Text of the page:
With the news of a new college football game coming out, I can’t help but feel bummed for those guys between 2014 to now who never got to see themselves as a video game character. There have been multiple TCU stars such as Jalen Reagor, Lucas Niang and Ross Blacklock that have never been featured on the game.

While I may not be qualified as a “ratings adjuster” for sports video games, I have put more hours into NCAA Football 14 than I’m willing to admit, so speculating how EA will rate our guys is right down my alley.

I’ve put together what I believe to be a somewhat accurate representation of how EA would rate TCU players if the game were to come out today. Of course I would give 99 overalls across the board if I could, but the odds of the Frogs having multiple 99 OVR players, or even one, is slim to none. Along with ratings from TCU’s 2020 roster, I’ve included ratings for a few of TCU’s standout players that never had a chance to be featured on the game. Let’s get right into it:

DISCLAIMER: THESE RATINGS DO NOT REPRESENT THE OFFICIAL EA SPORTS COLLEGE FOOTBALL GAME AND ARE PURELY SPECULATION.

2020-2021 TCU Horned Frogs Hypothetical Video Game Ratings

Offense:

Quarterback

Max Duggan: 87 OVR

  • Key Attributes: 93 Speed, 87 Ball Carrier Vision

Matthew Downing: 72 OVR

  • Key attributes: 78 Strength, 77 Throw Power

If I’m playing with Max Duggan on the new NCAA video game, I’m running read option every other play until my opponent rage quits. The second the defensive end bites, Duggan is off to the races.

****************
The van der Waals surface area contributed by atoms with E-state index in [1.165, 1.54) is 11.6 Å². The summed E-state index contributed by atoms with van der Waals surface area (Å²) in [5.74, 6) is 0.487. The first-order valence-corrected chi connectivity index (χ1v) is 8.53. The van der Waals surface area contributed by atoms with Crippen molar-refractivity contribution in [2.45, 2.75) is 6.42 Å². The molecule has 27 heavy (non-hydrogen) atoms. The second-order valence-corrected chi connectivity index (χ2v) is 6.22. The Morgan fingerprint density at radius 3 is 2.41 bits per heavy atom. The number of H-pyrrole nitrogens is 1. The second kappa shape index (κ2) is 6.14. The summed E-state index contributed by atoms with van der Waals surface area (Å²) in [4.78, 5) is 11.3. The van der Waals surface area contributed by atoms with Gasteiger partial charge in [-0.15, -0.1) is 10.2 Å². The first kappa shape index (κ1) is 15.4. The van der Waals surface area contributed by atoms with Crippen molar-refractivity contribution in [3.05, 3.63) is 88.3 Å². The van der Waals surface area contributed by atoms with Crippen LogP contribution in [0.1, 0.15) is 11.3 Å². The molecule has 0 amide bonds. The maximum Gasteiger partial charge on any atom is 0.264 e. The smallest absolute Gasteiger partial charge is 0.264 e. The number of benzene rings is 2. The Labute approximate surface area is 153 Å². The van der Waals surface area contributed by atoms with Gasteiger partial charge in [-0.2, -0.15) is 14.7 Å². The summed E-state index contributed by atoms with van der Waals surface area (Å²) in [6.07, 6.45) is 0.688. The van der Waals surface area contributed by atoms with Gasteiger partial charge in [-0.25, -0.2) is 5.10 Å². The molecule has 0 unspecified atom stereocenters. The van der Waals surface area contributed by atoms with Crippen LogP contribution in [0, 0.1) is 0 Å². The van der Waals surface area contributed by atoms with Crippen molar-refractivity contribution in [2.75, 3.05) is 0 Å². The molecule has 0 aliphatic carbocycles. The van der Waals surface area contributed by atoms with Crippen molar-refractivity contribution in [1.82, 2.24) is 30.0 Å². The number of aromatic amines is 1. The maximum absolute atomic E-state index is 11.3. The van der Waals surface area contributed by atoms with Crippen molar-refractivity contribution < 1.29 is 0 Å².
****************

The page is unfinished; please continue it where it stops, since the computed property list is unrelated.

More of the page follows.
Running Back

Zach Evans: 85 OVR

  • Key attributes: 92 Acceleration, 88 Elusiveness

Darwin Barlow: 81 OVR

  • Key attributes: 85 Strength, 86 Carrying

Kendre Miller: 80 OVR

  • Key attributes: 84 Ball Carrier Vision, 80 Break Tackle

Emari Demercado: 78 OVR

  • Key attributes: 82 Carrying, 80 Catching

Daimarqua Foster: 77 OVR

  • Key attributes: 82 Elusiveness, 81 Ball Carrier Vision

TCU had an incredibly well-rounded running back committee last season, which isn’t common to see in the video game series. Typically, depth charts on the game prioritize whoever is listed as RB1 only working in the “backups” after RB1 gets fatigued. If I’m playing with TCU, I would adjust any setting necessary to work all four guys in the game at some point. Whether you want Evans, Barlow, Miller, Foster, or Demercado to carry the workload, you can’t go wrong with the Horned Frogs backfield.

Wide Receiver

Quentin Johnston: 85 OVR

  • Key attributes: 90 Spectacular Catch, 92 Jumping

Taye Barber: 84 OVR

  • Key attributes: 85 Catch in traffic, 84 Route Running

Derius Davis: 81 OVR

  • Key attributes: 91 Speed, 97 Return

JD Spielman: 79 OVR

  • Key attributes: 92 Return, 82 Elusiveness

Blair Conwright: 78 OVR

  • Key attributes: 86 Agility, 80 Route Running

Savion Williams: 75 OVR

  • Key attributes: 87 Speed, 92 Return

This is somewhat of a short list at the receiver position, but considering the Horned Frogs lost four guys to the transfer portal this past season, this is what remains of a once crowded WR room. I wouldn’t be surprised if Quentin Johnston’s rating were to skyrocket to a 90+ overall by the time he is a junior, he was TCU’s clear cut WR1 last season and is looking poised to put up big numbers in 2021. Derius Davis would be lethal in the slot position on NCAA video games, a slant route matched up against man defense = an easy six points for D. Davis. Taye Barber wouldn’t be the flashiest option, but he would certainly be reliable.

Tight End

Pro Wells: 88 OVR

  • Key attributes: 89 Break Tackle, 88 Catching

Artayvious Lynn: 80 OVR